“People say this is a ‘male problem’. If we don’t get male artists involved, it continues to be a female problem” – Safe Gigs For Women’s Tracey Wise
Perhaps one of the most vocal organisations in the wake of the Sarah Everard story was Safe Gigs For Women, which wrote a Twitter thread advising and advocating for change. “Women should not have to spend every moment of their lives calculating the risk level of their existence,” part of it read. “To put it plainly: Women are not the problem.”
Tracey Wise, founder of Safe Gigs For Women, tells NME that her organisation believes “a multi-layered approach that involves acts, venues and gig-goers” is part of a solution. The initiative has worked with acts including Frank Turner, Architects and IDLES, and festivals including Wireless and Reading & Leeds, in trying to stamp out inappropriate actions and attitudes. “If they don’t want their gigs or festivals to be somewhere where that behaviour is allowed then they need to speak up, whether that be on social media, onstage, writing their own blog posts,” explains Wise. “Then that sets an example before the gig or event has even happened.”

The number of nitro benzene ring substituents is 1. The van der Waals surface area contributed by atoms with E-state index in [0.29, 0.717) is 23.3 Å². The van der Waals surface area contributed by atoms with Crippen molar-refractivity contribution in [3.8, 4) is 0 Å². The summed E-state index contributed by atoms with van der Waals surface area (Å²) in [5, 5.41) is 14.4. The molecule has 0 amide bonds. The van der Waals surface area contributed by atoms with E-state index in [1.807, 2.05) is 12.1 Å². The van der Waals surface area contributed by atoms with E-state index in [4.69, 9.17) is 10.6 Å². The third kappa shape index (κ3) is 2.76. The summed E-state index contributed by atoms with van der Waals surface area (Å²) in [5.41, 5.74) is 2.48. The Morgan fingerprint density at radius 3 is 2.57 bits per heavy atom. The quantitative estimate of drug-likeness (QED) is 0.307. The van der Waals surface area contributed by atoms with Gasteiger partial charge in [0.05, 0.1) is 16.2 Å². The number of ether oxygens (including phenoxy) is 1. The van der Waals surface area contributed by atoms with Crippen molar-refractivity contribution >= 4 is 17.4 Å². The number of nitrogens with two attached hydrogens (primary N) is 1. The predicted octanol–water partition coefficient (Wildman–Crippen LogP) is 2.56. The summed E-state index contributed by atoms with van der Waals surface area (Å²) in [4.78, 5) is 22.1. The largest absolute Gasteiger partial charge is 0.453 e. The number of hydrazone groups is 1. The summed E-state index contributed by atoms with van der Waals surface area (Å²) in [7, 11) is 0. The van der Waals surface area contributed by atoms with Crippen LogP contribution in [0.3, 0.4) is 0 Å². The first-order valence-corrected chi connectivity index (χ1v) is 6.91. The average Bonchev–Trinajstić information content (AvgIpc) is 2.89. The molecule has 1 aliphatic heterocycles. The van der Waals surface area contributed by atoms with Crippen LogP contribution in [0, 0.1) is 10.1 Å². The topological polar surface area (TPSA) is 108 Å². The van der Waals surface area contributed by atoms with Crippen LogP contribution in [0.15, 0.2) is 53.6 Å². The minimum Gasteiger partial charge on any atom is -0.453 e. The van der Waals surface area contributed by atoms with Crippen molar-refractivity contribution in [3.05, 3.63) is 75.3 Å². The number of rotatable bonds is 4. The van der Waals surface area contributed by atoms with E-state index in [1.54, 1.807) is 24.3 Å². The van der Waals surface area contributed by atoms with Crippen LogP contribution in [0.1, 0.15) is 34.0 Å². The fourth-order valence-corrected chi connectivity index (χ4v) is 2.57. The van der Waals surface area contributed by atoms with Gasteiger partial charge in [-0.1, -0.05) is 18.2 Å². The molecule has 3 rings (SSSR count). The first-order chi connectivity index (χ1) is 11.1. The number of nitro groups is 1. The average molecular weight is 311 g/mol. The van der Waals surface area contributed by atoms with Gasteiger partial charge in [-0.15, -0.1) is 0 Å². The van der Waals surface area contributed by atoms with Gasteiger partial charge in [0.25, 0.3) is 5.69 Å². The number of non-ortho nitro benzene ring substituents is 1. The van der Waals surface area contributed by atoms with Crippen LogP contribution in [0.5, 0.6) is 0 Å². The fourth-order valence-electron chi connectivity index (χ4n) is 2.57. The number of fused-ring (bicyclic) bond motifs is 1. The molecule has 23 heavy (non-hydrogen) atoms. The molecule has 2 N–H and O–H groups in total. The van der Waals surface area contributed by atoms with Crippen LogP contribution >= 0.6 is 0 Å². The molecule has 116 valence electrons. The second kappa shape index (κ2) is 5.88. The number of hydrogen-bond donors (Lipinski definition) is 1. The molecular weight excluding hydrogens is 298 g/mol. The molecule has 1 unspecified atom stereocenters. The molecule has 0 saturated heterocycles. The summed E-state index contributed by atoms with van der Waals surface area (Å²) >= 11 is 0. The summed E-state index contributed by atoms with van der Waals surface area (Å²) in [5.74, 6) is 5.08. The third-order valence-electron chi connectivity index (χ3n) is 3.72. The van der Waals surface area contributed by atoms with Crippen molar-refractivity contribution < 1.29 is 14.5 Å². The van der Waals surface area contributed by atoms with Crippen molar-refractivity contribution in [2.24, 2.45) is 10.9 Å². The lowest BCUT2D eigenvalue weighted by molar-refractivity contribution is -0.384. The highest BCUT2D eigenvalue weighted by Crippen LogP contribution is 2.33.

That example, she adds, needs to come from male acts: “People are saying, around the Sarah Everard story, that this is a ‘male problem’. If we don’t get the male bands and artists involved in this as well, it continues to be a female problem.”
Safe Gigs For Women also promotes ways in which gig-goers can be active bystanders in intervening when an assault or harassment takes place. See the outline of the four ‘Ds’ of being a bystander below: direct, distraction, delegate and delay.
A crucial, collective voice in establishing safer spaces for women comes from musicians themselves. 18-year-old alt. pop singer Alfie Templeman has been outspoken on the issue, recently writing on Twitter that he will not tolerate “any sexual assault/harassment at any of my gigs and you will be thrown out and banned from ever coming to see us”. The problem, he tells NME, is that people feel “too uncomfortable” to call out what they’re seeing – and that laws aren’t harsh enough: “Sexual harassment should be a criminal offence. It’s about providing extra laws on top of this so we can work to build safer gigs.”